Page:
the year of the decision in parentheses. Make sure you use “v.”—
never “versus” or “vs.”
Example: The case of Dunder v. Miflin (2008) determines product
liability law in this area.
Statutes: Give the name of the statute without emphasis, such as
italics. Make sure that each word of the statute is capitalized.
Include the year the law was passed.
Example: To protect children against sex offenders, Congress enacted
the Jacob Wetterling Sexual Offender Act of 1994.
Citing Legal Materials—References
A References page using legal materials would refer to the
Bluebook for all bibliographic elements:
Court Case
Roe v. Wade, 410 U.S. 113 (1973)
Tex. Penal Code § 49.09 (LEXIS through 2007 legislation).
How to Paraphrase, Summarize and
How to Paraphrase
Paraphrasing is the most common way of synthesizing ideas from
someone else. It is a skill you will learn early and use often. The
purpose of paraphrasing is to give an in-depth treatment of the material
in question– this may allow you, the writer, to methodically critique the
paraphrased material, for example.
A good writer uses his or her own personal writing style throughout the
paraphrase– he or she does not simply change the wording from the
original source. This skill can be difficult because it requires that you,
the writer, really understand the source you are paraphrasing.
Even when paraphrasing, you will want to include an in-text citation
with the authors name and the date of the publication to alert your
reader to the fact that are relying upon someone else’s work or idea.
Example: (Smith, 2003)
Paraphrase Example:
Consider the case of Katko v. Briney (1971). In this instance, a property
owner tried to protect his unoccupied farmhouse from vandals and burglars
by using a “trap gun”—a shotgun rigged to go off when a door in the house
was opened. A burglar was shot by the trap gun when he entered the
house, incurring serious injury. Upon appeal, the Supreme Court of Iowa
held that property owners may not protect unoccupied real property from
criminal invaders by use of deadly force, since the value of human life
outweighs simple property interests.
Katko v. Briney, 183 N.W.2d 657 (Iowa 1971).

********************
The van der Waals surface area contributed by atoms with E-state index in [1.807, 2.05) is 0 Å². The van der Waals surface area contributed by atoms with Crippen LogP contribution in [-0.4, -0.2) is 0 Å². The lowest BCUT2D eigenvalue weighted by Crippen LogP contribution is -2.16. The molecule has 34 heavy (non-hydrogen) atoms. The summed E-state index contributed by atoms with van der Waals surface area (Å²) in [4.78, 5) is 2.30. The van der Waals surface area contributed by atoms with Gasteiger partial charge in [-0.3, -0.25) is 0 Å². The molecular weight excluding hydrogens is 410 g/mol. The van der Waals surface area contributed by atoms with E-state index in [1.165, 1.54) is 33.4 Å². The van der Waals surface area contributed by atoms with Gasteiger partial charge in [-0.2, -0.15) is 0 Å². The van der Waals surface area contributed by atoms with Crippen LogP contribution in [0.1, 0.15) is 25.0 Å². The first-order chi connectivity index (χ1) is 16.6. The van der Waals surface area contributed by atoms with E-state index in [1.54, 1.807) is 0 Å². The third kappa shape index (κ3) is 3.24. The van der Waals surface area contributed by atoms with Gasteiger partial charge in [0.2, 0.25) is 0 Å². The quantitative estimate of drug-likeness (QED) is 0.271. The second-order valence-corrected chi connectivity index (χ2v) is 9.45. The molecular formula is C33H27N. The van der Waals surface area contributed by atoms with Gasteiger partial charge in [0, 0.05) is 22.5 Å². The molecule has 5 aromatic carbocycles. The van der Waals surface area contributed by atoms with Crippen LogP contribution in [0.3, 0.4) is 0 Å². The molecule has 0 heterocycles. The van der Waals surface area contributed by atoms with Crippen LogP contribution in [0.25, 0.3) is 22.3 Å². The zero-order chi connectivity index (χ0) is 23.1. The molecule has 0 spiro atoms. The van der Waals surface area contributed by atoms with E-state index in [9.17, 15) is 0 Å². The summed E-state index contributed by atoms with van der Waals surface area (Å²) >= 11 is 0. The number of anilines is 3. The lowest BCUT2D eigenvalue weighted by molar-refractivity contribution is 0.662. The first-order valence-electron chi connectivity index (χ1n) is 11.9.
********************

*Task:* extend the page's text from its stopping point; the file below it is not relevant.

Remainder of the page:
How to Summarize
Summaries differ from paraphrases in length and intent. The purpose of a
summary is to quickly distill the main idea of the material in question.
Summaries do not include the same level of detail as paraphrases do.
They are intended to provide brief, factual accounts of the material you wish
your reader to be aware of on a less-detailed level than the material you
Remember that as with paraphrasing, you must be faithful to the author’s
meaning and intent. Do not editorialize or insert your own opinion in a
Also as with paraphrasing, you will want to include an in-text citation with
the authors name and the date of the publication to alert your reader to the
fact that are summarizing someone else’s work or idea.
Example: (Smith, 2003)
Summary Example
In Katko (1971), the court held that a real property owner may not protect
unoccupied real property from criminal invaders by use of deadly force,
since the value of human life outweighs simple property interests.
Katko v. Briney, 183 N.W.2d 657 (Iowa 1971).
How to Quote
Quoting is an important but over-used technique in student writing.
Quotes should be used sparingly, and your entire paper should not
be more than 20 percent quotation from all sources.
Try to paraphrase and summarize when you can, but quote when
you need to precisely critique the original author, or when the
original author worded something in a particularly eloquent way.
When quoting, you need to include an additional element in your intext citation: the page or paragraph number from which the
quotation came.
Example: (Smith, 2003, p. 370)
Quotation Example
In Katko (1971), the court relied more heavily upon a secondary source